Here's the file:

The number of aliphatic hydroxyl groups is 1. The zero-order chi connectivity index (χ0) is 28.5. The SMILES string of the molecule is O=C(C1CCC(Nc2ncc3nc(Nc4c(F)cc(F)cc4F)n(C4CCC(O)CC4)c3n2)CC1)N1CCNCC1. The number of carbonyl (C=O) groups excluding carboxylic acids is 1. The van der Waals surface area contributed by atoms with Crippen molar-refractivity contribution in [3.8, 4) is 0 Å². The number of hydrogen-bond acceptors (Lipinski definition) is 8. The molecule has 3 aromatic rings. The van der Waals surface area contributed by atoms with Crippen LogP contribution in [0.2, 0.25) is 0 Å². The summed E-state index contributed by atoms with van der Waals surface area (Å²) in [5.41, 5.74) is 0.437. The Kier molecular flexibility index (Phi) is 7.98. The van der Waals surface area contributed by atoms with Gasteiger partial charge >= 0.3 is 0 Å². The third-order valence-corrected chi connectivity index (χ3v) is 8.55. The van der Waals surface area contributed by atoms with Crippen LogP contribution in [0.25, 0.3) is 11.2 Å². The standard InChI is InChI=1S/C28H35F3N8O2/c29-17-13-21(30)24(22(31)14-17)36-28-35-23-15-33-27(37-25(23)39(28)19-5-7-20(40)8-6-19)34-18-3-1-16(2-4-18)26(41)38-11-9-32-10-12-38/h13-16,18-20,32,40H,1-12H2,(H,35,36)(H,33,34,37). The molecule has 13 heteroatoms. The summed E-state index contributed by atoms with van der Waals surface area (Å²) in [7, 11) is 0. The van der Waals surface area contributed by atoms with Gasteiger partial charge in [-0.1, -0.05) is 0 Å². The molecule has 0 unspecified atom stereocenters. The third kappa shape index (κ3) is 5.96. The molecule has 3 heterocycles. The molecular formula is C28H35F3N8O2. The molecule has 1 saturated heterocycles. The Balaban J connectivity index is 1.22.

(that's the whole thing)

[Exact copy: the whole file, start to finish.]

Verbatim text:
The number of aliphatic hydroxyl groups is 1. The zero-order chi connectivity index (χ0) is 28.5. The SMILES string of the molecule is O=C(C1CCC(Nc2ncc3nc(Nc4c(F)cc(F)cc4F)n(C4CCC(O)CC4)c3n2)CC1)N1CCNCC1. The number of carbonyl (C=O) groups excluding carboxylic acids is 1. The van der Waals surface area contributed by atoms with Crippen molar-refractivity contribution in [3.8, 4) is 0 Å². The number of hydrogen-bond acceptors (Lipinski definition) is 8. The molecule has 3 aromatic rings. The van der Waals surface area contributed by atoms with Crippen LogP contribution in [0.2, 0.25) is 0 Å². The summed E-state index contributed by atoms with van der Waals surface area (Å²) in [5.41, 5.74) is 0.437. The Kier molecular flexibility index (Phi) is 7.98. The van der Waals surface area contributed by atoms with Gasteiger partial charge >= 0.3 is 0 Å². The third-order valence-corrected chi connectivity index (χ3v) is 8.55. The van der Waals surface area contributed by atoms with Crippen LogP contribution in [0.25, 0.3) is 11.2 Å². The standard InChI is InChI=1S/C28H35F3N8O2/c29-17-13-21(30)24(22(31)14-17)36-28-35-23-15-33-27(37-25(23)39(28)19-5-7-20(40)8-6-19)34-18-3-1-16(2-4-18)26(41)38-11-9-32-10-12-38/h13-16,18-20,32,40H,1-12H2,(H,35,36)(H,33,34,37). The molecule has 13 heteroatoms. The summed E-state index contributed by atoms with van der Waals surface area (Å²) in [7, 11) is 0. The van der Waals surface area contributed by atoms with Gasteiger partial charge in [-0.1, -0.05) is 0 Å². The molecule has 0 unspecified atom stereocenters. The third kappa shape index (κ3) is 5.96. The molecule has 3 heterocycles. The molecular formula is C28H35F3N8O2. The molecule has 1 saturated heterocycles. The Balaban J connectivity index is 1.22.